It’s Columbus Day. The time when all of us come together, with apologies to Thomas L. Friedman, and rejoice in the fact the world is not flat. If that reference seems out of place Google it. And while I’m chasing rabbits when did “google” become a verb? Now I feel the need to apologize to Dr. Susan Hagan, my college writing instructor. Guess I wasn’t that great a student, Dr. Hagan. Sorry.
Anyhoo, on this Columbus Day I found myself driving to work. Yes, even though it’s a National Holiday and I’m a banker, I did go to work. On the drive the traffic ahead slowed to a crawl (wait for it!) and I wondered if there had been an accident. A middle aged woman stood in the median several cars ahead of me. Perhaps she had car trouble. I eased into to the next lane and as I passed I saw her holding something about the size of a dinner plate. Then I realized the plate had legs and a head poking outside its shell. She held a large turtle (Get it? Crawl? Turtle? There it is.) that had obviously been trying to cross the road. It was probably headed to a Columbus Day Sale at the nearby mall.
The turtle gently peddled its legs, crawling in mid-air the way a dog does when you hold it over the water. As I passed, I watched in my rear view mirror and saw her transport the little guy into safe patch far into the grass away from traffic. If turtles could sigh or say thank you I’m sure he would have done so as he found “shell-ter” (Couldn’t resist.) from the traffic. A younger Jim might have been irritated about how this woman had chosen to act out this drama. After all, people have places to be. We have to get to the mall for the sales. But I found myself strangely grateful for the woman’s kindness.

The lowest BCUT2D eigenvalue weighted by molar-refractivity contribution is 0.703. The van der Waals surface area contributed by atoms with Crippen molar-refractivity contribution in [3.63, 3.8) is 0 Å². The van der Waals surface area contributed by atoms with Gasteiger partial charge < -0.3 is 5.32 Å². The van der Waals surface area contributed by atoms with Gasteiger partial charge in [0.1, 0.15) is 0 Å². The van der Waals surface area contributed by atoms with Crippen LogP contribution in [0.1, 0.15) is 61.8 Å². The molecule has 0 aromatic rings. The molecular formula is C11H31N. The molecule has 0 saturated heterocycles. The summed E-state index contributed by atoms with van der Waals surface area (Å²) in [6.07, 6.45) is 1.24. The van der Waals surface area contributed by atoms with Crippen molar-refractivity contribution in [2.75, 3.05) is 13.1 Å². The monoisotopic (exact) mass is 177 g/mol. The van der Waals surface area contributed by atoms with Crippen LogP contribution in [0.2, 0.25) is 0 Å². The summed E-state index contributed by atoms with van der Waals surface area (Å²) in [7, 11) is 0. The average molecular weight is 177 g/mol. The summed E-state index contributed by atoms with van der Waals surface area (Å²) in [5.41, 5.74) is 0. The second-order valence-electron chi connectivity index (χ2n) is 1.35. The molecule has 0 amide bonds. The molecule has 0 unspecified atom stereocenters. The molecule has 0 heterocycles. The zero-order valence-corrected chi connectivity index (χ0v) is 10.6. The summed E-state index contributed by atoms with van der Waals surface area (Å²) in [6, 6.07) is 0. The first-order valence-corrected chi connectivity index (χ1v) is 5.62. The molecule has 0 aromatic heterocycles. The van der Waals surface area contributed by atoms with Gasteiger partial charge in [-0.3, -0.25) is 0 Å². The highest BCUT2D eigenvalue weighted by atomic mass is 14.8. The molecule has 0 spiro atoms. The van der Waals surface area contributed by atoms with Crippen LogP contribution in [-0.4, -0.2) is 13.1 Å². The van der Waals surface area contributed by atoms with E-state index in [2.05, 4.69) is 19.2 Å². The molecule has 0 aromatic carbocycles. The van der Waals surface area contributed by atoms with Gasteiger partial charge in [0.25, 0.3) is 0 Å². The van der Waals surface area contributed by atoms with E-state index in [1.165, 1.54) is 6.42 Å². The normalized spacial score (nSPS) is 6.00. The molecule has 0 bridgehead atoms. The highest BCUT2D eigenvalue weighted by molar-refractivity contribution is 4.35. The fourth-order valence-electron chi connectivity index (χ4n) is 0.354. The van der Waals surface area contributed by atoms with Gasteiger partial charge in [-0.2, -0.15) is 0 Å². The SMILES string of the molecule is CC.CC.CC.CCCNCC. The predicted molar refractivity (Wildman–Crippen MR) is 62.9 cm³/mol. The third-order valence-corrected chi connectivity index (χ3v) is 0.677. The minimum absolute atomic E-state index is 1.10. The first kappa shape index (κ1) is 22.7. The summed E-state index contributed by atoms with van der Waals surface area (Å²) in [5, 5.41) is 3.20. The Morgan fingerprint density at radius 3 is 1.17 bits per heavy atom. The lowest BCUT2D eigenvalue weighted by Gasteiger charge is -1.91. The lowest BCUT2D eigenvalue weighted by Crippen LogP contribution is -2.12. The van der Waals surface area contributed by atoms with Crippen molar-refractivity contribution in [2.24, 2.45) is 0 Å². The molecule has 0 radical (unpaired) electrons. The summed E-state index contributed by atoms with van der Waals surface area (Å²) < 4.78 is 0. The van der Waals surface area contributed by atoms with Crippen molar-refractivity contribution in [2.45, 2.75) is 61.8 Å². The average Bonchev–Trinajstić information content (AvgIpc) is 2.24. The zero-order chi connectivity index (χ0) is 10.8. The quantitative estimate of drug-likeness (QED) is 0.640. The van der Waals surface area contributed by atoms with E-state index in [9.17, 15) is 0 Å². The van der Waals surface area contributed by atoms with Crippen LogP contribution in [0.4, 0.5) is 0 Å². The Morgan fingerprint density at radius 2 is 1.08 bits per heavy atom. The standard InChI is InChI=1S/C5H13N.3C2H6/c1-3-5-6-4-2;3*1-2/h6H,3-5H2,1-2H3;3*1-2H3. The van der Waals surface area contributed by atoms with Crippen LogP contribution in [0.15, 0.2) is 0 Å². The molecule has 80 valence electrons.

Now I’m not a PETA guy. I eat meat. Chicken. Pork. Beef. I’ve even had Snapper Soup. (It’s not fish, guys.) Heck, I even hunt from time to time. But in a busy world this woman obviously saw the safety of this one little turtle as a priority. Even though, as far as I know, this world has an adequate supply of turtles. At least here in Alabama we do. I’m certain of that. But imagine how the turtle might have felt, if in fact turtles have feelings. (I’m guessing Donatello, Rafael, Leonardo, and Michelangelo do. Again, Google it.) My suspicion is he would have felt gratitude and relief. And I suspect the woman felt all the better for having saved him. Good Karma!
So what’s the existential value of saving one single turtle? Not much maybe in the scheme of things, but to that single turtle it would have meant a lot. The woman wasn’t too busy. She didn’t mind risking looking foolish in the face of other traveler’s impatience. She got her hands dirty, probably, in her small act of heroism. Somehow there seems to be a lesson in what I witnessed. Slow down. Be mindful. Just because something isn’t important to me doesn’t mean it isn’t important. Don’t be afraid to get your hands dirty. Be kind to turtles and other slow moving creatures.
No. I’m not a tree hugger. But trees are important. Trees being both a metaphor here as well as, well, trees. The next time I see a turtle crossing the road, I hope I will remember the little drama I witnessed today. (Again, it’s a metaphor!) And if you see my brake lights maybe you will get to witness one just like I did today.